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First glimpse of Pangong Tso in the distance. Blue colour lovers, you be ready for the ride of your lives.
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The next 14 images are of various vistas of Pangong Tso- a third of the lake is in India, and 2/3 in China. The images are taken from the west bank. Most of the south-east looking photos are of chinese controlled territory on the far bank. The temperature and the salinity ensure that its is devoid of life as we know it, except for probably a few crustaceans- and therefore pristine. The point to note and recognize- the power of altitude and winter is that the lake freezes, inspite of its salt content. The altitude of 14000+' is detrimental to longer duration of stay, if not properly acclimatised. After about 45 mins here, we turned around and left for Leh.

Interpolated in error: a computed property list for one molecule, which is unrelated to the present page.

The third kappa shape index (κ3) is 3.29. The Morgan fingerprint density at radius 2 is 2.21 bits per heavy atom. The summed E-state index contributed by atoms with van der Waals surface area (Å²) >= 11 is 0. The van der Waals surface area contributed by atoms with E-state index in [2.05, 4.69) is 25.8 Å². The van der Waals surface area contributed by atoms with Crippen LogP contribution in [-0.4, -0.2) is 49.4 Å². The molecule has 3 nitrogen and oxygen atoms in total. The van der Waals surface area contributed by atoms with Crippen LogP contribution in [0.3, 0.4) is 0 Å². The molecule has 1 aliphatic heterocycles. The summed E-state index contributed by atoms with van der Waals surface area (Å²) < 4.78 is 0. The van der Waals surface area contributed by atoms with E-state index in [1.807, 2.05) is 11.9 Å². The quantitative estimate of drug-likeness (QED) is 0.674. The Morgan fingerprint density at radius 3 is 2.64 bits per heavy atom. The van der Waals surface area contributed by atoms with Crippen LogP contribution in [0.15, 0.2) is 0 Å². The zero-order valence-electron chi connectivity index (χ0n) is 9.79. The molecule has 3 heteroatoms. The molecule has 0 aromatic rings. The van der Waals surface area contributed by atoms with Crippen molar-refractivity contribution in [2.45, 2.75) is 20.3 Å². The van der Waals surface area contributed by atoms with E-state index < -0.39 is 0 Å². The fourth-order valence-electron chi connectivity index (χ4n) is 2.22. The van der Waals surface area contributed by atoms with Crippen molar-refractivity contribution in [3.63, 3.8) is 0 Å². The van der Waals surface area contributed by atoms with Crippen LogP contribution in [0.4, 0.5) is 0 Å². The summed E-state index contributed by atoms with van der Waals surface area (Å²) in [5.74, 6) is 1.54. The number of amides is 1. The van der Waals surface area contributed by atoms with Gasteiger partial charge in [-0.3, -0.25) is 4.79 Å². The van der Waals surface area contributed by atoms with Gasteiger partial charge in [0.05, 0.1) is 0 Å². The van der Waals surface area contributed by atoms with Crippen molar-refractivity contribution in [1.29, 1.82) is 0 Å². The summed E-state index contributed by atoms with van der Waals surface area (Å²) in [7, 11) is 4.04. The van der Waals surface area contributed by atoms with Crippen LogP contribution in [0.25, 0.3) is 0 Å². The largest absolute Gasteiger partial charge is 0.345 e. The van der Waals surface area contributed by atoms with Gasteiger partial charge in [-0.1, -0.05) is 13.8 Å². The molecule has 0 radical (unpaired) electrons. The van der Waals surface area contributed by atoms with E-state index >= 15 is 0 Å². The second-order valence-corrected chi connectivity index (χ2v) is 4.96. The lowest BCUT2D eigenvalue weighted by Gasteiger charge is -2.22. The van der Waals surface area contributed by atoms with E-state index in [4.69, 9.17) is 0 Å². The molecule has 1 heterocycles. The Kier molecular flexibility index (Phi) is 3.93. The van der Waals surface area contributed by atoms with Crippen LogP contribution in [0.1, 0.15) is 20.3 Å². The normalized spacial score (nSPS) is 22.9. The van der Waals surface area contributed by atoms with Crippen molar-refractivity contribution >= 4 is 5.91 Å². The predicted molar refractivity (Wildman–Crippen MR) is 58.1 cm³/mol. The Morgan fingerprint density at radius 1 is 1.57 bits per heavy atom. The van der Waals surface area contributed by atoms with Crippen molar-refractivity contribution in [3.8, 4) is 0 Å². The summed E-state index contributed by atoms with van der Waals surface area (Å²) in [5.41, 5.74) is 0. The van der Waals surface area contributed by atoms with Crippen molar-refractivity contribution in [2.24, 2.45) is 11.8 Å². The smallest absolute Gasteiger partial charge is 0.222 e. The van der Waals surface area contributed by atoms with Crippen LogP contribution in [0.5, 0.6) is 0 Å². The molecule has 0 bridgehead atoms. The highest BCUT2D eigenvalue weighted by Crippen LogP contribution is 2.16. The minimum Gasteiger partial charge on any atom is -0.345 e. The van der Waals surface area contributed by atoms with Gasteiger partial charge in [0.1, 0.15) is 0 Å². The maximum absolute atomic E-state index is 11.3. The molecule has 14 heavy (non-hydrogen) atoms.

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Some tourists thought being on top of the world was made better by this view on top of an Innova
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The drastic changes in weather are more evident here, that in 5 hours the scene at Chang La was completely different. I cannot but emphasize the severity of the glare of the sun. Please be careful driving down into the sun. It not about your judgement, its more about being able to enjoy the ride.
Mumbai -> Leh -> Mumbai Travelogue (August & September 2011)-64.jpg

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Amongst other things, I continue to thank my support staff. This is the Thakoor family, Zai, Gayathri and Manish- who were there all through. Here seen posing along the earths roofline.
Mumbai -> Leh -> Mumbai Travelogue (August & September 2011)-t-2.jpg


Thanks for following the thread. More images follow.

Last edited by Hammer & Anvil : 22nd January 2012 at 19:40.
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Old 19th January 2012, 10:35   #3
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Default Mumbai-Leh-Mumbai Travelogue Part 3- Aug-September 2011